Paid & Sponsored Links
In Google SEO Rules
If you’ve paid any attention to SEO at all, you’ve likely heard that paid and sponsored links can be the death of your SEO results for your blog.
If you host affiliate links, sponsored posts, receive review copies of products, or get paid (or receive any goodies) in any way to link to anyone, you have to be VERY up to speed on this topic.
Paid doesn’t necessarily translate only to money, as review copies, perks, and goodies all count. If you’re required to promote a link as part of being accepted as a speaker, those links are also considered compensated. There are dozens of examples like this!
So Google’s Matt Cutts, head of Google’s Web Spam team, and thus SEO, addresses the webspam team’s criteria for whether something is a “paid link”?
Here is some of the questions that (according to Matt) Google asks when reviewing links:
– What is the value of the gift, product, or service?
– How close is the gift, product, or service to actual money?
– Is it an outright gift or a loan?
– Who is the intended audience?
– Is the intent of the gift to get links?
– Would the gift be a surprise to third party?
It’s very important that you never fall prey to companies that attempt to buy or bribe DOFOLLOW blogs from your blog/website.
Here’s a very recent example of a business trying to buy (compensate) me for a dofollow link to their blog. This is one of dozens of ways that nefarious companies attempt this. You have to learn to avoid these games.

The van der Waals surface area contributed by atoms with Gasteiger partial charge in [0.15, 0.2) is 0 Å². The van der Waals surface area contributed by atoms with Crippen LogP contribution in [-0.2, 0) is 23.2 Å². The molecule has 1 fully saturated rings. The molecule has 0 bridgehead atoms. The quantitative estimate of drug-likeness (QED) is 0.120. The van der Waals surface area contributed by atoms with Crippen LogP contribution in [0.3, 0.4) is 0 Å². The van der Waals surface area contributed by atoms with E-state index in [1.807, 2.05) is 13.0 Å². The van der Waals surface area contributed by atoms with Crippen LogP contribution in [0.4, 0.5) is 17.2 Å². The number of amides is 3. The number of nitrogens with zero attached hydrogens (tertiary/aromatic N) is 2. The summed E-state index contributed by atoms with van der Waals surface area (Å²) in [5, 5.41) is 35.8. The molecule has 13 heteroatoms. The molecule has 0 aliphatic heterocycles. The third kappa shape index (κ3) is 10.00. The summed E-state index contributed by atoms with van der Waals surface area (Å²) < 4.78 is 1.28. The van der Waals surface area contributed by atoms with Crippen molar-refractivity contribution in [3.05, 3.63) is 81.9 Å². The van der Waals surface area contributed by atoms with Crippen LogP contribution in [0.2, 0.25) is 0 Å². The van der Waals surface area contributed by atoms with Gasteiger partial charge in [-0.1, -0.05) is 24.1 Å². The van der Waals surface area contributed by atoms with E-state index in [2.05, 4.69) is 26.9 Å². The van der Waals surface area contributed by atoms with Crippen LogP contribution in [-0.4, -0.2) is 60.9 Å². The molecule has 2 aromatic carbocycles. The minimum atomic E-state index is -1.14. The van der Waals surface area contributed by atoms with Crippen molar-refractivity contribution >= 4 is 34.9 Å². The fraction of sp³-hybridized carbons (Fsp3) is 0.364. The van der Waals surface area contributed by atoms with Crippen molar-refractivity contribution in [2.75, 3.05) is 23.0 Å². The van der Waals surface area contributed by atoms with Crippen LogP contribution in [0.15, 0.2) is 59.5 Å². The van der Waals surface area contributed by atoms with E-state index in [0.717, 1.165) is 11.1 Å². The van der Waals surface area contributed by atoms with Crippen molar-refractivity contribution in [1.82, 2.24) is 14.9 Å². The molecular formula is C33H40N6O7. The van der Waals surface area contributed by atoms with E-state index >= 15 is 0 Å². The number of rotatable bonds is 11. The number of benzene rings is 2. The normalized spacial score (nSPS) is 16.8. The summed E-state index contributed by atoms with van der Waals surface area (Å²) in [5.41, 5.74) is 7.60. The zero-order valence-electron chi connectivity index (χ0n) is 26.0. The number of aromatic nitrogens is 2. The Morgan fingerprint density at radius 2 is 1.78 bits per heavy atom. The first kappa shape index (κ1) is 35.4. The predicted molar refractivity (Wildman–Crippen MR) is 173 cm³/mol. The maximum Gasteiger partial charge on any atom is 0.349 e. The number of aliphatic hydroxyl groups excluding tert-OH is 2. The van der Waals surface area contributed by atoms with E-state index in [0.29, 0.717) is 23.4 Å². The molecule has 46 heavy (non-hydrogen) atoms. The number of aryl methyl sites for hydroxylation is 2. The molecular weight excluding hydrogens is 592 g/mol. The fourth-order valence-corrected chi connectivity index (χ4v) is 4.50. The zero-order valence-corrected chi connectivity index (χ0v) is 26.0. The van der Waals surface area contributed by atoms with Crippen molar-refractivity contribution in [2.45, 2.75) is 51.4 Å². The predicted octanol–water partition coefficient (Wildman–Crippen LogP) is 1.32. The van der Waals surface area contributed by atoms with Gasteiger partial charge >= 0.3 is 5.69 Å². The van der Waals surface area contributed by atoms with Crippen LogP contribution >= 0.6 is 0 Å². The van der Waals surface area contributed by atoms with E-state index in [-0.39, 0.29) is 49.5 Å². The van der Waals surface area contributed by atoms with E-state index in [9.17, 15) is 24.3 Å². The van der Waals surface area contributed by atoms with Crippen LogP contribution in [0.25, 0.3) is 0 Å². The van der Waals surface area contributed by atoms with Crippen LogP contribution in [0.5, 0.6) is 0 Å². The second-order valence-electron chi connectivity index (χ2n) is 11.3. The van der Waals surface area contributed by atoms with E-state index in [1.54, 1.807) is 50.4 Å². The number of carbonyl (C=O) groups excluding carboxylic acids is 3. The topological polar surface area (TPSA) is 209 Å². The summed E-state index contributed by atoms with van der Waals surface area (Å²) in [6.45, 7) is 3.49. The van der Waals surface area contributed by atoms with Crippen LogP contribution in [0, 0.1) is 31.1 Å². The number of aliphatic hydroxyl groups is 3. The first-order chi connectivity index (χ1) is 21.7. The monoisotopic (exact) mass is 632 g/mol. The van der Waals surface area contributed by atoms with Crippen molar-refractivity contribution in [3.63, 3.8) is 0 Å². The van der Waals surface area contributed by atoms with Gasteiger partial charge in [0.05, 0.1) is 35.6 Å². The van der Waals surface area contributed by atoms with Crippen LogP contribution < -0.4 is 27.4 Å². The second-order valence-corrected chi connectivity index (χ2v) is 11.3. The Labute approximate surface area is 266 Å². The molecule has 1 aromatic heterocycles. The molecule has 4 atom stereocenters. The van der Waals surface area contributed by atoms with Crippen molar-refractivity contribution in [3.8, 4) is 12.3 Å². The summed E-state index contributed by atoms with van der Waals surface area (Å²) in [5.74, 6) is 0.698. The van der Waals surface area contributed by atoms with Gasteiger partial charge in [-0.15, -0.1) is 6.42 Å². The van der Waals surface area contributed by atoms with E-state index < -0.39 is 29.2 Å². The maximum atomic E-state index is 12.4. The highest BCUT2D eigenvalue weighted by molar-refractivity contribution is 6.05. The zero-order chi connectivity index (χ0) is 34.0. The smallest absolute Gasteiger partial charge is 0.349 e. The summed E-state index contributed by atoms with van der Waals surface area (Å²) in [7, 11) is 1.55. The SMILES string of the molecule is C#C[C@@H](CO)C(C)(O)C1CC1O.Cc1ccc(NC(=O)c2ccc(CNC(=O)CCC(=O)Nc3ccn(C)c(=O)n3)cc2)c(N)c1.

Matt Cutts gave a few other examples as well but there are dozens of danger zones with compensated links that can accidentally run you into trouble.
If you’re not sure what the difference between a nofollow link (which passes no linkjuice) and a dofollow link (which passes linkjuice) is… start here.
Matt has prior commented on why accepting money to put a dofollow link in a post is a bad idea. He also talks about why paid links will get you in trouble but regular advertising links (like Chitika) will not.
It’s really simple: If you post a link on your blog that you have received any variety of compensation for (or that you are required to promote as part of your involvement with something you are compensated for), then simply mark the link as nofollow.
Do you have any questions about paid links, sponsored links, or nofollow?
~ Kim ~
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